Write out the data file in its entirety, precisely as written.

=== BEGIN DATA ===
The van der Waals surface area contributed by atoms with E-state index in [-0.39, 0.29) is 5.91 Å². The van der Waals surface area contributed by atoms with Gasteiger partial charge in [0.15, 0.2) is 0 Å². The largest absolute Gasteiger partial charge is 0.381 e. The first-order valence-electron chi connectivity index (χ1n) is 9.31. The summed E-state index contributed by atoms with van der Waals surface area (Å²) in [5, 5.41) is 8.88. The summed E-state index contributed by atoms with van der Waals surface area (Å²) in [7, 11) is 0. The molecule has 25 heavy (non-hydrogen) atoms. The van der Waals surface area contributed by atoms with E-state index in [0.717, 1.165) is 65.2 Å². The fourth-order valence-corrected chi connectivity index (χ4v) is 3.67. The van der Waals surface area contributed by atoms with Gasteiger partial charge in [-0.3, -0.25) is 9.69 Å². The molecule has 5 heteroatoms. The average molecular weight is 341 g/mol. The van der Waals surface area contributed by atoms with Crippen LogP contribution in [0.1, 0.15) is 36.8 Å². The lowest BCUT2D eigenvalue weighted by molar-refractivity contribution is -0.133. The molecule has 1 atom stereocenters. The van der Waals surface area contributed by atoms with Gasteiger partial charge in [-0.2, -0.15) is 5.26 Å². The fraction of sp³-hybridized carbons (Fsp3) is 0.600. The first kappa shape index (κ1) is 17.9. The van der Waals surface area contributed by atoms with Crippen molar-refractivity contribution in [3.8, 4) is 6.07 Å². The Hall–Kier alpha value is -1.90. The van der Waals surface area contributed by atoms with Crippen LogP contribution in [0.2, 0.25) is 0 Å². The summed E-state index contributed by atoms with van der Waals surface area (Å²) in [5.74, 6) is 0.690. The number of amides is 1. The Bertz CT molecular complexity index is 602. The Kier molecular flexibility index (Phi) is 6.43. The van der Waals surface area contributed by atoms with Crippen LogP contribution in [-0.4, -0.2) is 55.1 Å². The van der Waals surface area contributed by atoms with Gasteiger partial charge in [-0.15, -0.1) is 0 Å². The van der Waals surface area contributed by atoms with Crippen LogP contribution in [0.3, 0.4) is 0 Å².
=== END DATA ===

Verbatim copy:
The van der Waals surface area contributed by atoms with E-state index in [-0.39, 0.29) is 5.91 Å². The van der Waals surface area contributed by atoms with Gasteiger partial charge in [0.15, 0.2) is 0 Å². The largest absolute Gasteiger partial charge is 0.381 e. The first-order valence-electron chi connectivity index (χ1n) is 9.31. The summed E-state index contributed by atoms with van der Waals surface area (Å²) in [5, 5.41) is 8.88. The summed E-state index contributed by atoms with van der Waals surface area (Å²) in [7, 11) is 0. The molecule has 25 heavy (non-hydrogen) atoms. The van der Waals surface area contributed by atoms with E-state index in [0.717, 1.165) is 65.2 Å². The fourth-order valence-corrected chi connectivity index (χ4v) is 3.67. The van der Waals surface area contributed by atoms with Gasteiger partial charge in [-0.3, -0.25) is 9.69 Å². The molecule has 5 heteroatoms. The average molecular weight is 341 g/mol. The van der Waals surface area contributed by atoms with Crippen LogP contribution in [0.1, 0.15) is 36.8 Å². The lowest BCUT2D eigenvalue weighted by molar-refractivity contribution is -0.133. The molecule has 1 atom stereocenters. The van der Waals surface area contributed by atoms with Gasteiger partial charge in [-0.2, -0.15) is 5.26 Å². The fraction of sp³-hybridized carbons (Fsp3) is 0.600. The first kappa shape index (κ1) is 17.9. The van der Waals surface area contributed by atoms with Crippen molar-refractivity contribution in [3.8, 4) is 6.07 Å². The Hall–Kier alpha value is -1.90. The van der Waals surface area contributed by atoms with Crippen LogP contribution in [0.2, 0.25) is 0 Å². The summed E-state index contributed by atoms with van der Waals surface area (Å²) in [5.74, 6) is 0.690. The number of amides is 1. The Bertz CT molecular complexity index is 602. The Kier molecular flexibility index (Phi) is 6.43. The van der Waals surface area contributed by atoms with Crippen LogP contribution in [-0.4, -0.2) is 55.1 Å². The van der Waals surface area contributed by atoms with Gasteiger partial charge in [-0.15, -0.1) is 0 Å². The van der Waals surface area contributed by atoms with Crippen LogP contribution in [0.3, 0.4) is 0 Å².